"Although conclusions of law reached by a circuit court are subject to de novo review, when an action, such as an abuse and neglect case, is tried upon the facts without a jury, the circuit court shall make a determination based upon the evidence and shall make findings of fact and conclusions of law as to whether such child is abused or neglected. These findings shall not be set aside by a reviewing court unless clearly erroneous. A finding is clearly erroneous when, although there is evidence to support the finding, the reviewing court on the entire evidence is left with the definite and firm conviction that a mistake has been committed. However, a reviewing court may not overturn a finding simply because it would have decided the case differently, and it must affirm a finding if the circuit court's account of the evidence is plausible in light of the record viewed in its entirety." Syl. Pt. 1, In Interest of Tiffany Marie S., 196 W.Va. 223, 470 S.E.2d 177 (1996).

Syl. Pt. 1, In re Cecil T., 228 W.Va. 89, 717 S.E.2d 873 (2011).

         On appeal, petitioner argues that the circuit court erred in denying her motion for a post-adjudicatory improvement period. Pursuant to West Virginia Code § 49-4-610, "[a] court may grant a respondent an improvement period . . . when the respondent files a written motion . . . [and] demonstrates, by clear and convincing evidence, that the respondent is likely to fully participate in the improvement period[.]" Further, we have held that

[i]n order to remedy the abuse and/or neglect problem, the problem must first be acknowledged. Failure to acknowledge the existence of the problem, i.e., the truth of the basic allegation pertaining to the alleged abuse and neglect or the perpetrator of said abuse and neglect, results in making the problem untreatable and in making an improvement period an exercise in futility at the child's expense.

In re Timber M., 231 W.Va. 44, 55, 743 S.E.2d 352, 363 (2013) (quoting In re: Charity H., 215 W.Va. 208, 217, 599 S.E.2d 631, 640 (2004)). The decision to grant or deny a parent's motion for an improvement period in an abuse and neglect proceeding is a discretionary decision left to the sound judgment of the circuit court. See Syl. Pt. 2, in part, In re Lacey P., 189 W.Va. 580, 433 S.E.2d 518 (1993) (stating that "[i]t is within the court's discretion to grant an improvement period within the applicable statutory requirements").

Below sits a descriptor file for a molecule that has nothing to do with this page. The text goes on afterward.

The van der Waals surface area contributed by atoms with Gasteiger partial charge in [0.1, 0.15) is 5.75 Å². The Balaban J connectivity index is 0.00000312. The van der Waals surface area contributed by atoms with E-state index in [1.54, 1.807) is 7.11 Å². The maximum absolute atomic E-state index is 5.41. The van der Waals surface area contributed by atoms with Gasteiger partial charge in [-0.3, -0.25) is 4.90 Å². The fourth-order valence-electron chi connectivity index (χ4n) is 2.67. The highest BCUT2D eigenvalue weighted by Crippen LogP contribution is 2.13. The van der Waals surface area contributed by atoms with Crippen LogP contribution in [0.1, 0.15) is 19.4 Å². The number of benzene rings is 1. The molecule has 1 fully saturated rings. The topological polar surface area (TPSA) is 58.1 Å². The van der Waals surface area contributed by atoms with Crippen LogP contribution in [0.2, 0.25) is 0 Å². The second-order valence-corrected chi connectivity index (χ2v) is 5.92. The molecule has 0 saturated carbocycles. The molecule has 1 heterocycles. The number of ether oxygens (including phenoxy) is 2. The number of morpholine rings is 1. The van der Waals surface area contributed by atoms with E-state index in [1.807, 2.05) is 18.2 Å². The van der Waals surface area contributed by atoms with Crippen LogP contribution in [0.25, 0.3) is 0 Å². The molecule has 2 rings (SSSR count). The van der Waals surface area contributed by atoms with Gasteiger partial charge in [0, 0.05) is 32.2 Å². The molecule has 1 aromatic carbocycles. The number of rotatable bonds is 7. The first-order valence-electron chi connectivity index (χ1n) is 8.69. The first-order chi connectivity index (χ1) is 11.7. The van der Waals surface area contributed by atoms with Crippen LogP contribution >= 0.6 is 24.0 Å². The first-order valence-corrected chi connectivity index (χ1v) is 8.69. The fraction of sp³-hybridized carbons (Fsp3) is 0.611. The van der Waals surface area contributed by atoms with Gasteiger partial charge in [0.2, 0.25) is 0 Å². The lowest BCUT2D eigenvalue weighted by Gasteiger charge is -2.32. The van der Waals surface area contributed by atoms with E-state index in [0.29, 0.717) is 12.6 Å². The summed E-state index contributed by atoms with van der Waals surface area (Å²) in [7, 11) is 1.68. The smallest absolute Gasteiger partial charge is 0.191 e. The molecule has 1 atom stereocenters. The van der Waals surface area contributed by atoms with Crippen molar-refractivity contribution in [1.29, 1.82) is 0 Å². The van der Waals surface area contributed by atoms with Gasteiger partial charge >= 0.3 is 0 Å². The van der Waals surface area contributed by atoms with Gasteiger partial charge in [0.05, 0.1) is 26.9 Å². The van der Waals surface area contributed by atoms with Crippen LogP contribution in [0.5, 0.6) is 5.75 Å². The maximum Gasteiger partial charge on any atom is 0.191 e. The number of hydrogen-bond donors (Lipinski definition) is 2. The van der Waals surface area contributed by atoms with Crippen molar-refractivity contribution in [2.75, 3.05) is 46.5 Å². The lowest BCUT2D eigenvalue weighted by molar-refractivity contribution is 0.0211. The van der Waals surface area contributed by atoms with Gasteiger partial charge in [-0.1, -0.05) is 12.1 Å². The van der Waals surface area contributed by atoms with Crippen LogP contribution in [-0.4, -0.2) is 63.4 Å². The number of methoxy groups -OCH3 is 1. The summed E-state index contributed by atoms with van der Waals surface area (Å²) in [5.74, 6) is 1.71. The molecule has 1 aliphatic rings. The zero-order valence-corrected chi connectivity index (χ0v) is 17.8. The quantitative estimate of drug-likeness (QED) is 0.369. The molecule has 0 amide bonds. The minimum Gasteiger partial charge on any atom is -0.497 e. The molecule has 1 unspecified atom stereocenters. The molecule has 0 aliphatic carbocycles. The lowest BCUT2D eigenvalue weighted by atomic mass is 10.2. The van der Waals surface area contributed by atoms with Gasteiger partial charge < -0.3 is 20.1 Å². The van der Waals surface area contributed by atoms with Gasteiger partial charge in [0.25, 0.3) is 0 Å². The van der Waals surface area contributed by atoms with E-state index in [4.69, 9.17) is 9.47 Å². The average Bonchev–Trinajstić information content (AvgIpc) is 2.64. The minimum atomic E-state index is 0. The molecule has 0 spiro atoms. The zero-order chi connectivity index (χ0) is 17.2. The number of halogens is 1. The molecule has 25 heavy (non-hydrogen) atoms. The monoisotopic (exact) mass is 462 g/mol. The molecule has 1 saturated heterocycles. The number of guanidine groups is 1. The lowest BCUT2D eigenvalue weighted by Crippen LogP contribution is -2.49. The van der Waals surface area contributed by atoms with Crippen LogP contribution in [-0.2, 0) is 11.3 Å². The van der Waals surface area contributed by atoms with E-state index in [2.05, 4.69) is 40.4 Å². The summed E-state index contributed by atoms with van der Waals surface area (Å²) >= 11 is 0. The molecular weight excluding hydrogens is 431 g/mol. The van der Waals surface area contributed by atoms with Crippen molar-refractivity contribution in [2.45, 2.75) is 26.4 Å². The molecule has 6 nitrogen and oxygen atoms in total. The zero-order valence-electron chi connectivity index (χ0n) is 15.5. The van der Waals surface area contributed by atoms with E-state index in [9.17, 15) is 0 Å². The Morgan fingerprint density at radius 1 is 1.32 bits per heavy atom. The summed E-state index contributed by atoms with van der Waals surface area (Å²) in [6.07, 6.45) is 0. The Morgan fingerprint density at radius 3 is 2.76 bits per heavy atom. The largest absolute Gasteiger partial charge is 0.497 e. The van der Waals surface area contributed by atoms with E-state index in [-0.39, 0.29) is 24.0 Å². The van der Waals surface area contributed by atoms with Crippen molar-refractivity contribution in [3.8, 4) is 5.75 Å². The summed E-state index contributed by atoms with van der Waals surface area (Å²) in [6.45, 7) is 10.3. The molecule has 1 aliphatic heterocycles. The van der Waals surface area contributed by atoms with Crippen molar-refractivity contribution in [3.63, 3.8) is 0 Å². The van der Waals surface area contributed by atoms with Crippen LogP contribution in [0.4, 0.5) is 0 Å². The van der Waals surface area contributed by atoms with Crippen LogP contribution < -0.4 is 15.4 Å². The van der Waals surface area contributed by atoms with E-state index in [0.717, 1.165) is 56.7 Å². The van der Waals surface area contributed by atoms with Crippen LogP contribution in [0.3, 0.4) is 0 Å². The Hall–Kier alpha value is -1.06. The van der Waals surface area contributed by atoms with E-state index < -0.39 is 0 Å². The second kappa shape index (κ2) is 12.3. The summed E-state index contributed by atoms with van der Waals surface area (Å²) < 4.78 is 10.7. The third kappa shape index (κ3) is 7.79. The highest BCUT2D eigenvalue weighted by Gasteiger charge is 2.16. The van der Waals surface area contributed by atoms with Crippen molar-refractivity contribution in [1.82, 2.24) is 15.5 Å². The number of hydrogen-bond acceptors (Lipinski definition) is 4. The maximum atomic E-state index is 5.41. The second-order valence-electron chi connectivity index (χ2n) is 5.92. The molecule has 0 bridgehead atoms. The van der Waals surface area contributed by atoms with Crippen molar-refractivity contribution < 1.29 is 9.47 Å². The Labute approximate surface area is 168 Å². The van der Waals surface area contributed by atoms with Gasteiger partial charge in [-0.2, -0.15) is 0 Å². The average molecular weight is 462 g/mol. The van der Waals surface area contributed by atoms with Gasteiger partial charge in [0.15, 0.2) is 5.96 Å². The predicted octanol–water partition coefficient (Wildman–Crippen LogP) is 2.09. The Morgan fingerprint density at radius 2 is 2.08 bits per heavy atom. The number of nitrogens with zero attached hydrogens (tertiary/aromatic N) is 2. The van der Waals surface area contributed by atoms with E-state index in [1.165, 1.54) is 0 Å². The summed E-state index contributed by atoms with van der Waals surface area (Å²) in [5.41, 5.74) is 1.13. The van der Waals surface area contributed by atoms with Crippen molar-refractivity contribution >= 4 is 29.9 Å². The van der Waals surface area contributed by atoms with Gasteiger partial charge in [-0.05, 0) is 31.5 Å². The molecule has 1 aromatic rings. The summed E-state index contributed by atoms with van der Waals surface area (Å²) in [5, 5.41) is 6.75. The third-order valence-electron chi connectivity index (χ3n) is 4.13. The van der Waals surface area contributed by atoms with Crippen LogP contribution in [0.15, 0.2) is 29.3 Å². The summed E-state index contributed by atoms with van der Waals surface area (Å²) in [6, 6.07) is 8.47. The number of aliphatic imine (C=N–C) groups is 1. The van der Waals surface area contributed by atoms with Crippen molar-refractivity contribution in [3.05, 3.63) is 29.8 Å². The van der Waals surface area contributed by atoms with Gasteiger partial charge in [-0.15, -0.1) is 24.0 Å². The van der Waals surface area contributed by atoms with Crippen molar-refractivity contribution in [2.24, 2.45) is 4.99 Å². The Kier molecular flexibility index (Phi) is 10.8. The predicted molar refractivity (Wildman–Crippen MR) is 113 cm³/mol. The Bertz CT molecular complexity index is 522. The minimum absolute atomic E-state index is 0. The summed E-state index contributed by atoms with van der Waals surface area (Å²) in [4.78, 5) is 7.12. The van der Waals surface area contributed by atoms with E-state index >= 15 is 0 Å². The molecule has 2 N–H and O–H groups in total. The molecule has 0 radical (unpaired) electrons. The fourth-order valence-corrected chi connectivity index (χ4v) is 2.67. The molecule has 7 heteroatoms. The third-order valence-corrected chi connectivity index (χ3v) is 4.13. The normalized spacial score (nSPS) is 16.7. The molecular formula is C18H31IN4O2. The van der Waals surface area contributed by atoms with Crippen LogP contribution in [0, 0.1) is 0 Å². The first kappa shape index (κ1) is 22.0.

In support of her argument, petitioner states that she demonstrated her likelihood to comply with the terms of an improvement period through her testimony that she passed multiple drug screens and participated in parenting classes. However, petitioner fails to discuss her unwillingness to acknowledge the abuse and neglect problems that required improvement. Indeed, petitioner's argument wholly ignores her continued denial that she does not believe that she did anything to abuse or neglect her children and her continued denial that she tested positive for methamphetamine. Based upon the evidence presented to the circuit court, particularly petitioner's failure to acknowledge the abuse and neglect problems at issue, we find no error in the circuit court's denial of petitioner's motion for an improvement period in this case.

         Petitioner also argues that the circuit court erred in terminating her parental rights without employing a less-restrictive alternative, pursuant to West Virginia Code § 49-4-604 and our holding in syllabus point one of In re R.J.M., 164 W.Va. 496, 266 S.E.2d 114 (1980). While petitioner correctly notes that courts must generally employ the least-restrictive dispositional alternative in these proceedings, the circuit court in this matter found that the evidence of petitioner's conduct during the underlying proceedings proved that there was no reasonable likelihood that she could substantially correct the conditions ...